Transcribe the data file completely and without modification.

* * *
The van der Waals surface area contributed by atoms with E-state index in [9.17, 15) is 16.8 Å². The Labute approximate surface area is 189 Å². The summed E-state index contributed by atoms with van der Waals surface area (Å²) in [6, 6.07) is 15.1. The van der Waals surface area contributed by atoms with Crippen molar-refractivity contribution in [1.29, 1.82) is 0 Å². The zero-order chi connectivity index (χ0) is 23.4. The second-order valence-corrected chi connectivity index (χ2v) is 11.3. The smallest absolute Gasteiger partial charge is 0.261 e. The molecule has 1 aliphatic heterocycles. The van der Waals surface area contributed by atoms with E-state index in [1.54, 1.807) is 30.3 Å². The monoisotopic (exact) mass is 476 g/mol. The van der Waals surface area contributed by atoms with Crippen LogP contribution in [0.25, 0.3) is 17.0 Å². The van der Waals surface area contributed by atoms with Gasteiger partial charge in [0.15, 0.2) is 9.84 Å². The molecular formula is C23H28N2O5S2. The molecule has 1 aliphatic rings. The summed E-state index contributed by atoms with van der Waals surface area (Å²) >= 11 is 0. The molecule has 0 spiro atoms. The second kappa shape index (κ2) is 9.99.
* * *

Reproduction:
The van der Waals surface area contributed by atoms with E-state index in [9.17, 15) is 16.8 Å². The Labute approximate surface area is 189 Å². The summed E-state index contributed by atoms with van der Waals surface area (Å²) in [6, 6.07) is 15.1. The van der Waals surface area contributed by atoms with Crippen molar-refractivity contribution in [1.29, 1.82) is 0 Å². The zero-order chi connectivity index (χ0) is 23.4. The second-order valence-corrected chi connectivity index (χ2v) is 11.3. The smallest absolute Gasteiger partial charge is 0.261 e. The molecule has 1 aliphatic heterocycles. The van der Waals surface area contributed by atoms with E-state index in [1.54, 1.807) is 30.3 Å². The monoisotopic (exact) mass is 476 g/mol. The van der Waals surface area contributed by atoms with Crippen LogP contribution in [0.25, 0.3) is 17.0 Å². The van der Waals surface area contributed by atoms with Gasteiger partial charge in [0.15, 0.2) is 9.84 Å². The molecular formula is C23H28N2O5S2. The molecule has 1 aliphatic rings. The summed E-state index contributed by atoms with van der Waals surface area (Å²) >= 11 is 0. The molecule has 0 spiro atoms. The second kappa shape index (κ2) is 9.99.